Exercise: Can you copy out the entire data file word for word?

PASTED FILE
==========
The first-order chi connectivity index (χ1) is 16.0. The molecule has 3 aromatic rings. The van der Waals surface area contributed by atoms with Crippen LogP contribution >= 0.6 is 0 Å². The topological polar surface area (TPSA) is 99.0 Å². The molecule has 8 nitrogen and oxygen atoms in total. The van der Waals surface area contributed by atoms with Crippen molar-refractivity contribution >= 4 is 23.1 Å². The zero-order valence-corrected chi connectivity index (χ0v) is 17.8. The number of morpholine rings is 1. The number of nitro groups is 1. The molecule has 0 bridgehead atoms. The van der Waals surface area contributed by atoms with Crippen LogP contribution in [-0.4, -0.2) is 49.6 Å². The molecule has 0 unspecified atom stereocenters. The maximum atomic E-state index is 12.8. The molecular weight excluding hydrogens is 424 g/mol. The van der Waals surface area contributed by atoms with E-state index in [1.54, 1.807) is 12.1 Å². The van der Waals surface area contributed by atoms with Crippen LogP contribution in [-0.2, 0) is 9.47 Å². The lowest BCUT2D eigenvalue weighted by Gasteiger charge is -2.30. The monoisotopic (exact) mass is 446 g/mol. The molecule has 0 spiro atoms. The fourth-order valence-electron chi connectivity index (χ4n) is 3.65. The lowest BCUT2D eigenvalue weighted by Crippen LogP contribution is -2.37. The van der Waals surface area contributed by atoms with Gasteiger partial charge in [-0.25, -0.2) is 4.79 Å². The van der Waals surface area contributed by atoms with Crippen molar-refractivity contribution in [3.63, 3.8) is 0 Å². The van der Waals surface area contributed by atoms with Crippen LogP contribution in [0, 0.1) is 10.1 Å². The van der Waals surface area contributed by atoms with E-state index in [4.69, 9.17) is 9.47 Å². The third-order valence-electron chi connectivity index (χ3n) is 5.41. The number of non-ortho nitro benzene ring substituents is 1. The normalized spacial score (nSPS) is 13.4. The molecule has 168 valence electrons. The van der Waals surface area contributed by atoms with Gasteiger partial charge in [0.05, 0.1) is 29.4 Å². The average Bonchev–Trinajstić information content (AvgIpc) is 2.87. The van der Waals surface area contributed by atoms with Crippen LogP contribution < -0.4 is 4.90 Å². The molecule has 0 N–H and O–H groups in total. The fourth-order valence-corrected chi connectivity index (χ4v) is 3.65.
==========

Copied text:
The first-order chi connectivity index (χ1) is 16.0. The molecule has 3 aromatic rings. The van der Waals surface area contributed by atoms with Crippen LogP contribution >= 0.6 is 0 Å². The topological polar surface area (TPSA) is 99.0 Å². The molecule has 8 nitrogen and oxygen atoms in total. The van der Waals surface area contributed by atoms with Crippen molar-refractivity contribution >= 4 is 23.1 Å². The zero-order valence-corrected chi connectivity index (χ0v) is 17.8. The number of morpholine rings is 1. The number of nitro groups is 1. The molecule has 0 bridgehead atoms. The van der Waals surface area contributed by atoms with Crippen LogP contribution in [-0.4, -0.2) is 49.6 Å². The molecule has 0 unspecified atom stereocenters. The maximum atomic E-state index is 12.8. The molecular weight excluding hydrogens is 424 g/mol. The van der Waals surface area contributed by atoms with E-state index in [1.54, 1.807) is 12.1 Å². The van der Waals surface area contributed by atoms with Crippen LogP contribution in [-0.2, 0) is 9.47 Å². The lowest BCUT2D eigenvalue weighted by Gasteiger charge is -2.30. The monoisotopic (exact) mass is 446 g/mol. The molecule has 0 spiro atoms. The fourth-order valence-electron chi connectivity index (χ4n) is 3.65. The lowest BCUT2D eigenvalue weighted by Crippen LogP contribution is -2.37. The van der Waals surface area contributed by atoms with Gasteiger partial charge in [-0.25, -0.2) is 4.79 Å². The van der Waals surface area contributed by atoms with Crippen molar-refractivity contribution in [3.63, 3.8) is 0 Å². The van der Waals surface area contributed by atoms with Crippen LogP contribution in [0, 0.1) is 10.1 Å². The van der Waals surface area contributed by atoms with E-state index in [4.69, 9.17) is 9.47 Å². The third-order valence-electron chi connectivity index (χ3n) is 5.41. The number of non-ortho nitro benzene ring substituents is 1. The normalized spacial score (nSPS) is 13.4. The molecule has 168 valence electrons. The van der Waals surface area contributed by atoms with Gasteiger partial charge in [0.05, 0.1) is 29.4 Å². The average Bonchev–Trinajstić information content (AvgIpc) is 2.87. The van der Waals surface area contributed by atoms with Crippen LogP contribution < -0.4 is 4.90 Å². The molecule has 0 N–H and O–H groups in total. The fourth-order valence-corrected chi connectivity index (χ4v) is 3.65.